Mahua Moitra challenges Centre Govt sharing links of banned BBC documentarytext_fields
New Delhi: Challenging the Central government’s decision to ban the BBC documentary on the 2002 Gujarat riots and Prime Minister Narendra Modi in the country, the Trinamool Congress MP Mahua Moitra made several links available to people to watch the documentary.
Moitra has shared several links through her Twitter accounts
One of her tweets read Sorry, haven’t been elected to represent the world's largest democracy to accept censorship. Here’s the link. Watch it while you can.”
She also shared links to the documentary on video sharing platform Vimeo and the messenger app Telegram on Tuesday, January 24.
The Union government had on January 20 directed social media platforms Twitter and YouTube to block links to the documentary. The Ministry of External Affairs called the documentary a "propaganda piece" that “lacks objectivity” and reflects a “colonial mindset.”
In directing Twitter and YouTube to remove links to the documentary, the Government of India exercised its emergency powers under Rule 16 of Information Technology (Intermediary Guidelines and Digital Media Ethics Code) Rules, 2021, which have been challenged by news organisations, digital rights activists and social media platforms for enabling censorship. This is the first time the IT Rules have been invoked to target a major international broadcaster.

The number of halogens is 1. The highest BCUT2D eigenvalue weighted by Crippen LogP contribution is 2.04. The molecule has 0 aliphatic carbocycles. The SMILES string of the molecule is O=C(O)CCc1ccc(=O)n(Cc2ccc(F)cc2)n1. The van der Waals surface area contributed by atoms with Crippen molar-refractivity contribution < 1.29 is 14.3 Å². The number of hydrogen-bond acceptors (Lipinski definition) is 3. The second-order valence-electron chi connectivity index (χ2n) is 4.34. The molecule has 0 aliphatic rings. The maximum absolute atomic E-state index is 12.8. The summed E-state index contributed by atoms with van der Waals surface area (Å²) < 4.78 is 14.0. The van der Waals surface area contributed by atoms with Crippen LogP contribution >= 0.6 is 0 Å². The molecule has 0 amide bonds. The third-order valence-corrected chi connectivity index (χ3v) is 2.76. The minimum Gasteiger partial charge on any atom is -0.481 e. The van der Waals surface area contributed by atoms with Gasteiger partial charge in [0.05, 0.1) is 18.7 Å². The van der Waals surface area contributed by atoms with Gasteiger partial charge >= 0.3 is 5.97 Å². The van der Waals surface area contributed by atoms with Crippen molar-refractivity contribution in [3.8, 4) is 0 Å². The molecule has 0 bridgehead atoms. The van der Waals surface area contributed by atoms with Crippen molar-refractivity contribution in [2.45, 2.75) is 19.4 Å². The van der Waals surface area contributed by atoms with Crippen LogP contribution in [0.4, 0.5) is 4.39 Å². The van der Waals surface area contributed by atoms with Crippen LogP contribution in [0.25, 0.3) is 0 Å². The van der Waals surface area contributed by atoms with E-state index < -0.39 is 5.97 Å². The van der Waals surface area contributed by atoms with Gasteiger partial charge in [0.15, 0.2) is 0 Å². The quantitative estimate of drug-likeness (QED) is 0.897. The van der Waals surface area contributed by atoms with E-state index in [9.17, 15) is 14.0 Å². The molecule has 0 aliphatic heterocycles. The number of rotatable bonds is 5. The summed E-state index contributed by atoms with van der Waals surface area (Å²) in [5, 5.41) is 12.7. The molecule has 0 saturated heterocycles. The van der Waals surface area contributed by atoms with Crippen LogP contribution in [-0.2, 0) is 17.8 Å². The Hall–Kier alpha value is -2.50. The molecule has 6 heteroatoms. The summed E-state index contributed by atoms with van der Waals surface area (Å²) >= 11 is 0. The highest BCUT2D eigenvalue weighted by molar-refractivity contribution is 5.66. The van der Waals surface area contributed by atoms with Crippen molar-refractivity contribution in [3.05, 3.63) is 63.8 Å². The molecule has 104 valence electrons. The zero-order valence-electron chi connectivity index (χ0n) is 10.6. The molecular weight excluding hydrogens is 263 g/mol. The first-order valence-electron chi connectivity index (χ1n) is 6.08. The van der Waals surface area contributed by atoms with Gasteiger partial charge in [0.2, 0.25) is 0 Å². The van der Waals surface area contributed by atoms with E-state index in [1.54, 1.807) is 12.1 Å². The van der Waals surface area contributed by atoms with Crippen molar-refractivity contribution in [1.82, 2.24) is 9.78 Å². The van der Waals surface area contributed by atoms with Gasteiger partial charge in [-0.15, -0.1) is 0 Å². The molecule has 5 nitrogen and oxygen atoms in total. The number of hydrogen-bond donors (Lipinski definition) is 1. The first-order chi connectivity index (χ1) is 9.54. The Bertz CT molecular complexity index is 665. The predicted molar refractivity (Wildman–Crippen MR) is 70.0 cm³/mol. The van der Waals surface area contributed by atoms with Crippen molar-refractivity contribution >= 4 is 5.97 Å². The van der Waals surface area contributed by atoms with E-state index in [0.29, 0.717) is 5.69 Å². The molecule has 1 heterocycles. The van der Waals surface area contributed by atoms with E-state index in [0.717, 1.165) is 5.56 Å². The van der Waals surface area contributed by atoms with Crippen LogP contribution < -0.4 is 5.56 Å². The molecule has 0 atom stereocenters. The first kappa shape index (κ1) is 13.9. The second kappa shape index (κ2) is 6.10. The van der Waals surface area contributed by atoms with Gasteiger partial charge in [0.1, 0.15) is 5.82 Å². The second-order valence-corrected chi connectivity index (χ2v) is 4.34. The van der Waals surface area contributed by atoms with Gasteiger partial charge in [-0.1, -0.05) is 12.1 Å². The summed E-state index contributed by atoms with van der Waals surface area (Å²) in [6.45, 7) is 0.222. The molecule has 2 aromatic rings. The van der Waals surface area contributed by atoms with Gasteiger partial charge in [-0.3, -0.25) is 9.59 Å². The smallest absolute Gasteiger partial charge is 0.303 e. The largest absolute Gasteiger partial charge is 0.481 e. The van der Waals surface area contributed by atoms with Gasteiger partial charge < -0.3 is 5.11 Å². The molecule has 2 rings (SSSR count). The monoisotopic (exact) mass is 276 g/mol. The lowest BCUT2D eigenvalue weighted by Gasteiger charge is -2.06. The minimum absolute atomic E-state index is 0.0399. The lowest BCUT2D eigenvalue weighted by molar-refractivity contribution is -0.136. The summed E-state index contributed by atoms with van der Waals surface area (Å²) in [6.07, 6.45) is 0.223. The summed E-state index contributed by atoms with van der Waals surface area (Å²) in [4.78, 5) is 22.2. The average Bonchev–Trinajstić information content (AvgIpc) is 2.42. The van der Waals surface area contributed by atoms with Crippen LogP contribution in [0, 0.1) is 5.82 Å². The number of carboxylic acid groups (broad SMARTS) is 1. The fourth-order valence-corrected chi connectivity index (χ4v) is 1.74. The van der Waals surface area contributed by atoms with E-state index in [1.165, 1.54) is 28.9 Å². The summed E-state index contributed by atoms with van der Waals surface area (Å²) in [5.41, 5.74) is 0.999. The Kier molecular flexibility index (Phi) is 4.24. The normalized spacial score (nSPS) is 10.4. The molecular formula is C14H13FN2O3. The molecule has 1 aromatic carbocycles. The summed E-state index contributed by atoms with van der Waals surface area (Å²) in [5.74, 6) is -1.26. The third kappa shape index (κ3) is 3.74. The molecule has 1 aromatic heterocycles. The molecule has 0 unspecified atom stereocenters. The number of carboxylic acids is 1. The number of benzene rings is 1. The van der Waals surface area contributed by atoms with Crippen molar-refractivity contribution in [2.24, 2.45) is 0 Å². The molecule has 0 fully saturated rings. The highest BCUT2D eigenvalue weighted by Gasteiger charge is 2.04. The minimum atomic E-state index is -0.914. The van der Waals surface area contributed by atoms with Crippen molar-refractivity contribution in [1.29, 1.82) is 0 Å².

Over fifty tweets have been taken down for sharing YouTube links to the documentary, including tweets by TMC MP Derek O’Brien, Supreme Court advocate Prashant Bhushan and American actor and political activist John Cusack, using the government’s emergency powers under Rule 16 of the IT Rules to block information “in case of emergency.” Under this rule, content can be removed without giving the publishers an opportunity to make their case.
Digital rights organisation Internet Freedom Foundation (IFF) has pointed out that Rule 16 (3) of the IT Rules requires an 'authorised officer' to place the request to ban certain information before a review committee to decide whether the ban must continue. It asked the 'authorised officer' – the chairperson of the inter-ministerial committee under the three-tier mechanism established under the IT Rules, 2021 – to comply and for the review committee to make its findings public.
The Union government has told YouTube and Twitter to take down fresh links to the documentary if someone uploads or tweets them again, sources told PTI. However, opposition parties have opposed the move and alleged that the documentary has ‘exposed’ Modi. A Supreme Court-appointed investigation found no evidence of wrongdoing by PM Modi, who was Chief Minister of Gujarat when the riots broke out in February 2002.